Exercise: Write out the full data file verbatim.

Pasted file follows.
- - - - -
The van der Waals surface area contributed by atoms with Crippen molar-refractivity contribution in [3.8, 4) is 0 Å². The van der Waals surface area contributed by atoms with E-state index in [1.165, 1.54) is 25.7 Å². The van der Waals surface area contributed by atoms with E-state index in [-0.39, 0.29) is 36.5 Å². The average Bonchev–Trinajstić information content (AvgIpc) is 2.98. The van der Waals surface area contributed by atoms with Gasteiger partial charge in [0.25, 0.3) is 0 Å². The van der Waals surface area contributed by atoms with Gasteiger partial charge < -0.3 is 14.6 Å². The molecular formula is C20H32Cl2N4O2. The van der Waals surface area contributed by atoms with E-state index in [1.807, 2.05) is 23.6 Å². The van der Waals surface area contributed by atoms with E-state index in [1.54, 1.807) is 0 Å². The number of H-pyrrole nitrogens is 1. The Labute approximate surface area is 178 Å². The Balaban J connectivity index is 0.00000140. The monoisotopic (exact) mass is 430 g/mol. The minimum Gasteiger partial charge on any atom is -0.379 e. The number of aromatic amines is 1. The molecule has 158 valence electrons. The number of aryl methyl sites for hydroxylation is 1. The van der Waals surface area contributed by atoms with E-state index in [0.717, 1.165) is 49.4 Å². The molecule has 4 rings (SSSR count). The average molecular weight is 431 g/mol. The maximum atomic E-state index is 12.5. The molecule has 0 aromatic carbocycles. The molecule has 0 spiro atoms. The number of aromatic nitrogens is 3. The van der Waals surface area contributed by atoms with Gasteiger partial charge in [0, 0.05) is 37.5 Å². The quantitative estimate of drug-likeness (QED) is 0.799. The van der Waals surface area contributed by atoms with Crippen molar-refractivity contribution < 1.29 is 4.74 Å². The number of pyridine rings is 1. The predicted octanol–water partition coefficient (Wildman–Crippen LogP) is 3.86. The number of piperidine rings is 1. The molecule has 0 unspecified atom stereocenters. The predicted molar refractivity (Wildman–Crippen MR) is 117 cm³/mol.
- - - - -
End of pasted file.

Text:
The van der Waals surface area contributed by atoms with Crippen molar-refractivity contribution in [3.8, 4) is 0 Å². The van der Waals surface area contributed by atoms with E-state index in [1.165, 1.54) is 25.7 Å². The van der Waals surface area contributed by atoms with E-state index in [-0.39, 0.29) is 36.5 Å². The average Bonchev–Trinajstić information content (AvgIpc) is 2.98. The van der Waals surface area contributed by atoms with Gasteiger partial charge in [0.25, 0.3) is 0 Å². The van der Waals surface area contributed by atoms with Gasteiger partial charge < -0.3 is 14.6 Å². The molecular formula is C20H32Cl2N4O2. The van der Waals surface area contributed by atoms with E-state index in [1.807, 2.05) is 23.6 Å². The van der Waals surface area contributed by atoms with E-state index in [1.54, 1.807) is 0 Å². The number of H-pyrrole nitrogens is 1. The Labute approximate surface area is 178 Å². The Balaban J connectivity index is 0.00000140. The monoisotopic (exact) mass is 430 g/mol. The minimum Gasteiger partial charge on any atom is -0.379 e. The number of aromatic amines is 1. The molecule has 158 valence electrons. The number of aryl methyl sites for hydroxylation is 1. The van der Waals surface area contributed by atoms with E-state index in [0.717, 1.165) is 49.4 Å². The molecule has 4 rings (SSSR count). The average molecular weight is 431 g/mol. The maximum atomic E-state index is 12.5. The molecule has 0 aromatic carbocycles. The molecule has 0 spiro atoms. The number of aromatic nitrogens is 3. The van der Waals surface area contributed by atoms with Gasteiger partial charge in [0, 0.05) is 37.5 Å². The quantitative estimate of drug-likeness (QED) is 0.799. The van der Waals surface area contributed by atoms with Crippen molar-refractivity contribution < 1.29 is 4.74 Å². The number of pyridine rings is 1. The predicted octanol–water partition coefficient (Wildman–Crippen LogP) is 3.86. The number of piperidine rings is 1. The molecule has 0 unspecified atom stereocenters. The predicted molar refractivity (Wildman–Crippen MR) is 117 cm³/mol.